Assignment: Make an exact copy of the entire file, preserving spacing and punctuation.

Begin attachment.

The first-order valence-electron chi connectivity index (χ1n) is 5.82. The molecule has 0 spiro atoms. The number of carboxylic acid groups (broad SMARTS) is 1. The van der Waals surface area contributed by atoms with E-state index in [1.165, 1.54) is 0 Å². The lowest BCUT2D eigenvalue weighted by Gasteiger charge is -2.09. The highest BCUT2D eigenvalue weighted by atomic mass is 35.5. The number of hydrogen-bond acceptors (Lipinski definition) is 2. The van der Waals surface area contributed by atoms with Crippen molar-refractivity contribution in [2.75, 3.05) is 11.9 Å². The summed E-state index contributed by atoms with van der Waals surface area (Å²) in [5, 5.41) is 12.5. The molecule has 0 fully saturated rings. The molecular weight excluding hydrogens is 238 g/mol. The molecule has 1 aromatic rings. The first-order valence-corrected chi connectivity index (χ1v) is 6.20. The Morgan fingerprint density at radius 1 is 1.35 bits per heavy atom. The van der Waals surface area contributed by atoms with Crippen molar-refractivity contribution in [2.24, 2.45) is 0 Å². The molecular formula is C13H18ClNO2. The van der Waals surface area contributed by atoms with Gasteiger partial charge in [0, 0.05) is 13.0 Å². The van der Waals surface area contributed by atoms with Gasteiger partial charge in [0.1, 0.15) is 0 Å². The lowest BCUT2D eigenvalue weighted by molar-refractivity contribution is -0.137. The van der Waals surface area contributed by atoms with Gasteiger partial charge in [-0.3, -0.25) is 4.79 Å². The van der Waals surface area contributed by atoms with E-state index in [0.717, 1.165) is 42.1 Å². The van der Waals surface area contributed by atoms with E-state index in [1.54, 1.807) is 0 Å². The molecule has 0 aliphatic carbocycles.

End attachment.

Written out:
The first-order valence-electron chi connectivity index (χ1n) is 5.82. The molecule has 0 spiro atoms. The number of carboxylic acid groups (broad SMARTS) is 1. The van der Waals surface area contributed by atoms with E-state index in [1.165, 1.54) is 0 Å². The lowest BCUT2D eigenvalue weighted by Gasteiger charge is -2.09. The highest BCUT2D eigenvalue weighted by atomic mass is 35.5. The number of hydrogen-bond acceptors (Lipinski definition) is 2. The van der Waals surface area contributed by atoms with Crippen molar-refractivity contribution in [2.75, 3.05) is 11.9 Å². The summed E-state index contributed by atoms with van der Waals surface area (Å²) in [5, 5.41) is 12.5. The molecule has 0 fully saturated rings. The molecular weight excluding hydrogens is 238 g/mol. The molecule has 1 aromatic rings. The first-order valence-corrected chi connectivity index (χ1v) is 6.20. The Morgan fingerprint density at radius 1 is 1.35 bits per heavy atom. The van der Waals surface area contributed by atoms with Crippen molar-refractivity contribution in [2.24, 2.45) is 0 Å². The molecular formula is C13H18ClNO2. The van der Waals surface area contributed by atoms with Gasteiger partial charge in [0, 0.05) is 13.0 Å². The van der Waals surface area contributed by atoms with Gasteiger partial charge in [0.1, 0.15) is 0 Å². The lowest BCUT2D eigenvalue weighted by molar-refractivity contribution is -0.137. The van der Waals surface area contributed by atoms with Gasteiger partial charge in [-0.3, -0.25) is 4.79 Å². The van der Waals surface area contributed by atoms with E-state index in [0.717, 1.165) is 42.1 Å². The van der Waals surface area contributed by atoms with E-state index in [1.54, 1.807) is 0 Å². The molecule has 0 aliphatic carbocycles.